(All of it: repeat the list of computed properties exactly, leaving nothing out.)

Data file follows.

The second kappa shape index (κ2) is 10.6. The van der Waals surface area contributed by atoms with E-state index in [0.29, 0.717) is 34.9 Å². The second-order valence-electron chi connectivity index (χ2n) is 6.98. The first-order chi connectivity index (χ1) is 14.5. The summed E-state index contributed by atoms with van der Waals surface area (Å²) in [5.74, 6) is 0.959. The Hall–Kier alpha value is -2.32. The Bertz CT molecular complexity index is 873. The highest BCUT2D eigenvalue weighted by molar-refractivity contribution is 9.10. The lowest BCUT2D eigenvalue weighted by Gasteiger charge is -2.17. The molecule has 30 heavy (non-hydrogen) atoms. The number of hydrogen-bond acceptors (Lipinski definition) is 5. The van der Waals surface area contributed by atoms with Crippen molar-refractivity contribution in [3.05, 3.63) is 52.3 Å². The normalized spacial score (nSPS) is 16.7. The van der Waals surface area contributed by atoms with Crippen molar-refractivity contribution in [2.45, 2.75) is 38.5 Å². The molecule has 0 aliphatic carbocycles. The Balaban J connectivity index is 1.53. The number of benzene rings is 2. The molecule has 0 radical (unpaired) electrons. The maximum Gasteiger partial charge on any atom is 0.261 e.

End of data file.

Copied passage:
The second kappa shape index (κ2) is 10.6. The van der Waals surface area contributed by atoms with E-state index in [0.29, 0.717) is 34.9 Å². The second-order valence-electron chi connectivity index (χ2n) is 6.98. The first-order chi connectivity index (χ1) is 14.5. The summed E-state index contributed by atoms with van der Waals surface area (Å²) in [5.74, 6) is 0.959. The Hall–Kier alpha value is -2.32. The Bertz CT molecular complexity index is 873. The highest BCUT2D eigenvalue weighted by molar-refractivity contribution is 9.10. The lowest BCUT2D eigenvalue weighted by Gasteiger charge is -2.17. The molecule has 30 heavy (non-hydrogen) atoms. The number of hydrogen-bond acceptors (Lipinski definition) is 5. The van der Waals surface area contributed by atoms with Crippen molar-refractivity contribution in [3.05, 3.63) is 52.3 Å². The normalized spacial score (nSPS) is 16.7. The van der Waals surface area contributed by atoms with Crippen molar-refractivity contribution in [2.45, 2.75) is 38.5 Å². The molecule has 0 aliphatic carbocycles. The Balaban J connectivity index is 1.53. The number of benzene rings is 2. The molecule has 0 radical (unpaired) electrons. The maximum Gasteiger partial charge on any atom is 0.261 e.